In year 2007 and 2008 Canada had a trade surpluses of 45.594,50 million USD and 43.669,60 million USD, respectively.

In year 2009 and 2010 trade surpluses turned into trade deficits.

In year 2009 and 2010 Canada had a trade deficits of 6.773,40 million USD and 9.703,30 million USD, respectively.

In 2011 Canada exports and imports were almost equal so there was no significant trade surpluses or deficits.

But in year 2012 Canada trade deficit climbed to 12.016,30 million USD.

Figure 3: Canada Trade Balance (million USD)

Canada Trade Balance (million USD)

Banks in Canada

Toronto Dominion Bank: Banque Toronto Dominion, or Toronto-Dominion Bank, was founded in 1955. It is commonly known as TD and it has 11 million clients in over 1,150 branches in Canada alone.

Assets: 862 billion USD SWIFT Code: TDOMCATT

Royal Bank of Canada: The Banque Royale du Canada, or Royal Bank of Canada, was established in 1864 in Halifax. Its corporate headquarters are in Montreal, while the operational head office is in Toronto. It has 1,209 branches in Canada, 439 in six southeast states in the US and 127 in the Caribbean.

Assets: 860 billion USD SWIFT Code: ROYCCAT2

Scotiabank (The Bank of Nova Scotia): Banque de la Nouvelle Ecosse, or the Bank of Nova Scotia, is commonly called the Scotiabank. It was established in 1832 in Halifax after the Legislative Assembly of Nova Scotia incorporated it. In 1900, it moved its headquarters to Toronto. It markets itself as Canada’s international bank because of its acquisitions in the Caribbean, Latin America, Europe and India. It has a presence in 55 countries around the world, serving over 19 million clients.

Assets: 743 billion USD SWIFT Code: NOSCCATT

Bank of Montreal: Banque de Montreal, or Bank of Montreal, is the oldest bank in Canada. It was formed in 1817 in Montreal. It is known as the BMO and it serves seven million clients over its network of 900 branches.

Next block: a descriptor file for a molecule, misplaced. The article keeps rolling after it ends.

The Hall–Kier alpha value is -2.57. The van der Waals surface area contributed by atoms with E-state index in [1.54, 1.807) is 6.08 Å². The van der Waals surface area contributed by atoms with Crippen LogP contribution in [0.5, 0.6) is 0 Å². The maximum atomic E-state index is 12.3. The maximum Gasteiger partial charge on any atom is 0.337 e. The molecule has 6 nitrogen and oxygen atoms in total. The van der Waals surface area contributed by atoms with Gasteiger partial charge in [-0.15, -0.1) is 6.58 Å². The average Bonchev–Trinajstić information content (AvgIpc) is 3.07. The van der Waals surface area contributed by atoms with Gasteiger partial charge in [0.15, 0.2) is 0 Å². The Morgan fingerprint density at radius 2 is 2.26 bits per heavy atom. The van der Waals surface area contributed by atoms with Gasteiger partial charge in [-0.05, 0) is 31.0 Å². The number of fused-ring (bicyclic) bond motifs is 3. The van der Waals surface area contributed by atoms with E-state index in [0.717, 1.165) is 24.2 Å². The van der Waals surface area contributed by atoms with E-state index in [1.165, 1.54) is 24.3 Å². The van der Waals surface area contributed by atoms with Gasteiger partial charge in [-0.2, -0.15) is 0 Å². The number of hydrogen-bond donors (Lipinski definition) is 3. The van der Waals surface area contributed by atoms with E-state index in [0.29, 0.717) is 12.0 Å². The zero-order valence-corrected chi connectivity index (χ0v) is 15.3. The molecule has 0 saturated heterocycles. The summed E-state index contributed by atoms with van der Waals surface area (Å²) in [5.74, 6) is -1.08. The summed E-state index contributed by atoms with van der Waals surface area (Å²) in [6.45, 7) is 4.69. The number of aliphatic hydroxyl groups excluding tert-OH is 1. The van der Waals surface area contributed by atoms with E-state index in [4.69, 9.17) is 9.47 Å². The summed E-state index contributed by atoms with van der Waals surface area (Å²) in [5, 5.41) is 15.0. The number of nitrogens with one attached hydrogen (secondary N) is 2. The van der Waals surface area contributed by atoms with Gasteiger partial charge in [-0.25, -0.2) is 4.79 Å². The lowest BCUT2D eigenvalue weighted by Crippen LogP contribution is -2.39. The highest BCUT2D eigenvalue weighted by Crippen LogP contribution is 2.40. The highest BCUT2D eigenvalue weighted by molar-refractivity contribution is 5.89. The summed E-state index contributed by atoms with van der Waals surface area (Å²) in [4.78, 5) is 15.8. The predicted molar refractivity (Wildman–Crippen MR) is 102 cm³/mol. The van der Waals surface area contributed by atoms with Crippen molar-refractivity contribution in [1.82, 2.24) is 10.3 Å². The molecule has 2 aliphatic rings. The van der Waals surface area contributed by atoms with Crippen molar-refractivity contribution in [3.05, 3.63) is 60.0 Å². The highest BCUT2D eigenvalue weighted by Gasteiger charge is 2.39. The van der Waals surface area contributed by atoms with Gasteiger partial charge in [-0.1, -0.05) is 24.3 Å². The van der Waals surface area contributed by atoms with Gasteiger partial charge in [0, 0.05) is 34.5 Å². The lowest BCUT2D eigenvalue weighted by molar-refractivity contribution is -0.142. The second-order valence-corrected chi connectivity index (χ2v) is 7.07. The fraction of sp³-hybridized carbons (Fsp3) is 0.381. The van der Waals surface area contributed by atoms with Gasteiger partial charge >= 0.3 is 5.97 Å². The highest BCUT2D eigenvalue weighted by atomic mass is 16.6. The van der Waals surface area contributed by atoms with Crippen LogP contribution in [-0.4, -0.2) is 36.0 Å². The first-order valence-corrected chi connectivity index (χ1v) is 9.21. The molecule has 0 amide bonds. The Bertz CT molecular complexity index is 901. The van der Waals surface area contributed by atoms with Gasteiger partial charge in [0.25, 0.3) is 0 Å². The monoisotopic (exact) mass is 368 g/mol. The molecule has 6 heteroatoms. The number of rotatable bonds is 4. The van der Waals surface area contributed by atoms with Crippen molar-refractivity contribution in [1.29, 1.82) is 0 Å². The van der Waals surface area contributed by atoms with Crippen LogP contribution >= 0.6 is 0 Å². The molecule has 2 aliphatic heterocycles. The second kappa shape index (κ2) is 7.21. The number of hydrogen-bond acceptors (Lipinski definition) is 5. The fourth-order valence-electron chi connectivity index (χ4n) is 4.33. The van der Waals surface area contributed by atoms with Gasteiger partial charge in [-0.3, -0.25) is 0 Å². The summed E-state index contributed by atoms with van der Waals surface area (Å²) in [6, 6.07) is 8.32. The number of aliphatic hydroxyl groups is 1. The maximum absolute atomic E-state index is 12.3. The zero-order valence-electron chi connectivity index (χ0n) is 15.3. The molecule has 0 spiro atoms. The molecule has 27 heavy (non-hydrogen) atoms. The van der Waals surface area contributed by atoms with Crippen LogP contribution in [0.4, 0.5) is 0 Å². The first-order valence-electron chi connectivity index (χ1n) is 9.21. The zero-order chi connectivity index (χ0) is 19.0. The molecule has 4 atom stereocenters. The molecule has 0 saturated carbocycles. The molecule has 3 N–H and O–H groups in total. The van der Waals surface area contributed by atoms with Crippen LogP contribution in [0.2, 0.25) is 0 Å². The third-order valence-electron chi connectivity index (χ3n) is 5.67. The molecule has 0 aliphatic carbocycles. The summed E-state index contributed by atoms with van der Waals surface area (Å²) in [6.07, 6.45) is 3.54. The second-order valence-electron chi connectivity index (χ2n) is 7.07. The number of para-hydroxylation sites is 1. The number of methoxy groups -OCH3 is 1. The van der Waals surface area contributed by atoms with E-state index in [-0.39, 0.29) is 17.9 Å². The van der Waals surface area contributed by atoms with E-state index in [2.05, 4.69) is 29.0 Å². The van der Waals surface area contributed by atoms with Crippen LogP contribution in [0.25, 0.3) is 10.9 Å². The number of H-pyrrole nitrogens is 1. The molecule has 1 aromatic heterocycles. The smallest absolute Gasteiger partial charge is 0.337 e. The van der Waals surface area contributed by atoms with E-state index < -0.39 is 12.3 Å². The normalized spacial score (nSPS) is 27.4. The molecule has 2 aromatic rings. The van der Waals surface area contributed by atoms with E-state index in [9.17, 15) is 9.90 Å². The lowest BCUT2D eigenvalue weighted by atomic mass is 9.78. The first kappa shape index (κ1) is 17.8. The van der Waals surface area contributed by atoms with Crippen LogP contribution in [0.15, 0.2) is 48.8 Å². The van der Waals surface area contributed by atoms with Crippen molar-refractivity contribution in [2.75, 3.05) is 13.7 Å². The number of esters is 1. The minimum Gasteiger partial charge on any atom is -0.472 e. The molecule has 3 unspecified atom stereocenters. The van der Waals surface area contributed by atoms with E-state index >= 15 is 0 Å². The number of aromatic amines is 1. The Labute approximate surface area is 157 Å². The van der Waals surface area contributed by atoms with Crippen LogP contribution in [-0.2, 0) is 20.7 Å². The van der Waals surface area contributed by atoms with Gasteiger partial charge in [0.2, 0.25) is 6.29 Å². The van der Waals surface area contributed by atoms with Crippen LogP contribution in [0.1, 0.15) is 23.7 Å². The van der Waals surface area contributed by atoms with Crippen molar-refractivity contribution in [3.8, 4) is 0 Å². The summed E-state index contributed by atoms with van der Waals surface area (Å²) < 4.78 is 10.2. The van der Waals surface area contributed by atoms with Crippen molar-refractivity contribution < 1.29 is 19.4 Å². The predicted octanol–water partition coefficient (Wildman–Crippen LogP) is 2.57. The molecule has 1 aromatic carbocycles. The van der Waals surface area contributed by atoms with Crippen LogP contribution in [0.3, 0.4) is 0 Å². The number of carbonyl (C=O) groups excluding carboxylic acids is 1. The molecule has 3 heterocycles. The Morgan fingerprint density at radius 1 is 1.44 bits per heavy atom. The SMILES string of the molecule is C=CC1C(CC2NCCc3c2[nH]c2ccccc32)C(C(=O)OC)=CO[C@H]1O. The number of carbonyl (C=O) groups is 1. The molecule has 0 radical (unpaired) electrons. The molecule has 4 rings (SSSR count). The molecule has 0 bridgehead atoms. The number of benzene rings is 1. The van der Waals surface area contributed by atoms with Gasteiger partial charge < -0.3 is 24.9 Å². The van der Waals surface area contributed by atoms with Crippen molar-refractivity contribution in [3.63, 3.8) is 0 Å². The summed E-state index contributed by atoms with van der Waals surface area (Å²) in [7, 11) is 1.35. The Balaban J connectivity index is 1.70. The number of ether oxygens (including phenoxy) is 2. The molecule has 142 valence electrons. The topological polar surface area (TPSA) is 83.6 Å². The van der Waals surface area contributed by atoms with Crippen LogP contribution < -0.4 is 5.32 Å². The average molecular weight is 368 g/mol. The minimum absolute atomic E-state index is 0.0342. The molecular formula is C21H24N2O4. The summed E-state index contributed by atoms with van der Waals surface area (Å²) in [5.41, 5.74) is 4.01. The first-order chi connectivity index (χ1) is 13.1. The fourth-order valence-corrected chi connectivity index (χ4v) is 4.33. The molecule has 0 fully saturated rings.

Assets: 538 billion USD SWIFT Code: BOFMCAT2

Canadian Imperial Bank of Commerce: Banque Canadienne Imperiale de Commerce, or Canadian Imperial Bank of Commerce, was formed in 1961 in Toronto. It is commonly known as CIBC. It has a presence not only in Canada, but also in the United States, the United Kingdom, Asia and the Caribbean. In 2012, Bloomberg named the bank as the strongest in North America and the third strongest in the world.

Assets: 353 billion USD SWIFT Code: CIBCUS33

National Bank of Canada: Banque Nationale du Canada, or the National Bank of Canada, was established in 1859 in Montreal. It is the leading bank in the Quebec region and is considered to be one of the strongest banks in the world.

Assets : 156 billion USD SWIFT Code: BNDCCAMM

Letter of Credit Usage Tips Specific to Canada:

Tips to the Importers:

  • Canada has abundant and diversified energy and mineral resources, is world’s fifth largest oil and gas producer, has a very robust banking sector and excellent business climate.
  • Working with Canadian exporters should not possess any significant risk factors for the importers.
  • Canada is exporting huge amounts of commodities, which usually require triangle trade and transferable letters of credit on the payment side.
  • Transferable letters of credit covering commodity trade are one of the most complicated and risk inherited types of letters of credit.
  • Try to establish a simple and well defined letter of credit in order to complete the transaction smoothly.

Tips to the Exporters:

  • Canada has a low political and credit risks, a very robust banking sector and an excellent business climate.
  • As a result accepting a letter of credit issued by a Canadian bank should not inherit mush risks. Following standard letter of credit control procedures and conducting a simple fraud risk examination should be sufficient.